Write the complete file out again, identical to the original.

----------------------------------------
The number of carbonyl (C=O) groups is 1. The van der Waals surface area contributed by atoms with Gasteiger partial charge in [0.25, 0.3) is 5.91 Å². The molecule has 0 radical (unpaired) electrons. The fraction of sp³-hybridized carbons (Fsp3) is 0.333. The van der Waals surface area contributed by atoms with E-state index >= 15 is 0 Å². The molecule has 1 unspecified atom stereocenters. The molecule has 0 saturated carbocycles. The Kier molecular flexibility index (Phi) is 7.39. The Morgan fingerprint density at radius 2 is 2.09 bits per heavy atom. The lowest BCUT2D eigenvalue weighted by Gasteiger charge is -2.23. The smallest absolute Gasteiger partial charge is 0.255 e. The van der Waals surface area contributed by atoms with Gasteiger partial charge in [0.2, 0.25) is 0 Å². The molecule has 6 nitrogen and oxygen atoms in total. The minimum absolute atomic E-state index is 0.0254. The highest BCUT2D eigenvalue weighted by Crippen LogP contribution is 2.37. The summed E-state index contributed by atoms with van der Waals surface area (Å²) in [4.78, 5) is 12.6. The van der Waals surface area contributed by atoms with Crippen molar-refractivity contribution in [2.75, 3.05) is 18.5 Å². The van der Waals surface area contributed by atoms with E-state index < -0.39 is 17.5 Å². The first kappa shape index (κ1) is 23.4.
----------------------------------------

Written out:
The number of carbonyl (C=O) groups is 1. The van der Waals surface area contributed by atoms with Gasteiger partial charge in [0.25, 0.3) is 5.91 Å². The molecule has 0 radical (unpaired) electrons. The fraction of sp³-hybridized carbons (Fsp3) is 0.333. The van der Waals surface area contributed by atoms with E-state index >= 15 is 0 Å². The molecule has 1 unspecified atom stereocenters. The molecule has 0 saturated carbocycles. The Kier molecular flexibility index (Phi) is 7.39. The Morgan fingerprint density at radius 2 is 2.09 bits per heavy atom. The lowest BCUT2D eigenvalue weighted by Gasteiger charge is -2.23. The smallest absolute Gasteiger partial charge is 0.255 e. The van der Waals surface area contributed by atoms with Gasteiger partial charge in [0.2, 0.25) is 0 Å². The molecule has 6 nitrogen and oxygen atoms in total. The minimum absolute atomic E-state index is 0.0254. The highest BCUT2D eigenvalue weighted by Crippen LogP contribution is 2.37. The summed E-state index contributed by atoms with van der Waals surface area (Å²) in [4.78, 5) is 12.6. The van der Waals surface area contributed by atoms with Crippen molar-refractivity contribution in [2.75, 3.05) is 18.5 Å². The van der Waals surface area contributed by atoms with E-state index < -0.39 is 17.5 Å². The first kappa shape index (κ1) is 23.4.